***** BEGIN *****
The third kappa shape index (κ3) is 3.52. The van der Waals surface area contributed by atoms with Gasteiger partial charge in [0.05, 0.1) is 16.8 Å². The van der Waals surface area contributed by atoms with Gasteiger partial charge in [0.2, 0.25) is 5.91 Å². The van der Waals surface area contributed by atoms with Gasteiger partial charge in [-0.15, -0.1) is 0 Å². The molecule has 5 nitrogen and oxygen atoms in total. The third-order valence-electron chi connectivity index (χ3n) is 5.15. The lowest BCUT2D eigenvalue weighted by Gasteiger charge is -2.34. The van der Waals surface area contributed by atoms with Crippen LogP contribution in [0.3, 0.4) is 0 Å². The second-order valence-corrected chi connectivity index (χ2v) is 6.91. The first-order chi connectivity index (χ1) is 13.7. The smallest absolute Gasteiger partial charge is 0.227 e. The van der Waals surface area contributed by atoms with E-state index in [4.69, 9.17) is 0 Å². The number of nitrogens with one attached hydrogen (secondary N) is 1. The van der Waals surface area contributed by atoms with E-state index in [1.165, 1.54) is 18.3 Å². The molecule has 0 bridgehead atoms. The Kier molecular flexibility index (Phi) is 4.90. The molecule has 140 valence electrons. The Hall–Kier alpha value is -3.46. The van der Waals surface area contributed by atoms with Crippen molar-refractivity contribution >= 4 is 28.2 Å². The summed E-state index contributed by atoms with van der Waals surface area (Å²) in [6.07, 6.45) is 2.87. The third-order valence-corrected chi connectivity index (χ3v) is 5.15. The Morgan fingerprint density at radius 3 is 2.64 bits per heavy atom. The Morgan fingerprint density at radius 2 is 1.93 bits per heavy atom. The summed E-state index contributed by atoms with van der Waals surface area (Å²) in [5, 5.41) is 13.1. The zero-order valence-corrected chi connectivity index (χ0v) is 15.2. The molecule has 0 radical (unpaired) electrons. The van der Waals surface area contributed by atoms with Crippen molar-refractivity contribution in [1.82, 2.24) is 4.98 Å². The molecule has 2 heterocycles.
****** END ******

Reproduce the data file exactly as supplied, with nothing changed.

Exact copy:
The third kappa shape index (κ3) is 3.52. The van der Waals surface area contributed by atoms with Gasteiger partial charge in [0.05, 0.1) is 16.8 Å². The van der Waals surface area contributed by atoms with Gasteiger partial charge in [0.2, 0.25) is 5.91 Å². The van der Waals surface area contributed by atoms with Gasteiger partial charge in [-0.15, -0.1) is 0 Å². The molecule has 5 nitrogen and oxygen atoms in total. The third-order valence-electron chi connectivity index (χ3n) is 5.15. The lowest BCUT2D eigenvalue weighted by Gasteiger charge is -2.34. The van der Waals surface area contributed by atoms with Crippen LogP contribution in [0.3, 0.4) is 0 Å². The second-order valence-corrected chi connectivity index (χ2v) is 6.91. The first-order chi connectivity index (χ1) is 13.7. The smallest absolute Gasteiger partial charge is 0.227 e. The van der Waals surface area contributed by atoms with E-state index in [4.69, 9.17) is 0 Å². The number of nitrogens with one attached hydrogen (secondary N) is 1. The van der Waals surface area contributed by atoms with E-state index in [1.165, 1.54) is 18.3 Å². The molecule has 0 bridgehead atoms. The Kier molecular flexibility index (Phi) is 4.90. The molecule has 140 valence electrons. The Hall–Kier alpha value is -3.46. The van der Waals surface area contributed by atoms with Crippen molar-refractivity contribution >= 4 is 28.2 Å². The summed E-state index contributed by atoms with van der Waals surface area (Å²) in [6.07, 6.45) is 2.87. The third-order valence-corrected chi connectivity index (χ3v) is 5.15. The Morgan fingerprint density at radius 3 is 2.64 bits per heavy atom. The Morgan fingerprint density at radius 2 is 1.93 bits per heavy atom. The summed E-state index contributed by atoms with van der Waals surface area (Å²) in [5, 5.41) is 13.1. The zero-order valence-corrected chi connectivity index (χ0v) is 15.2. The molecule has 0 radical (unpaired) electrons. The van der Waals surface area contributed by atoms with Crippen molar-refractivity contribution in [1.82, 2.24) is 4.98 Å². The molecule has 2 heterocycles.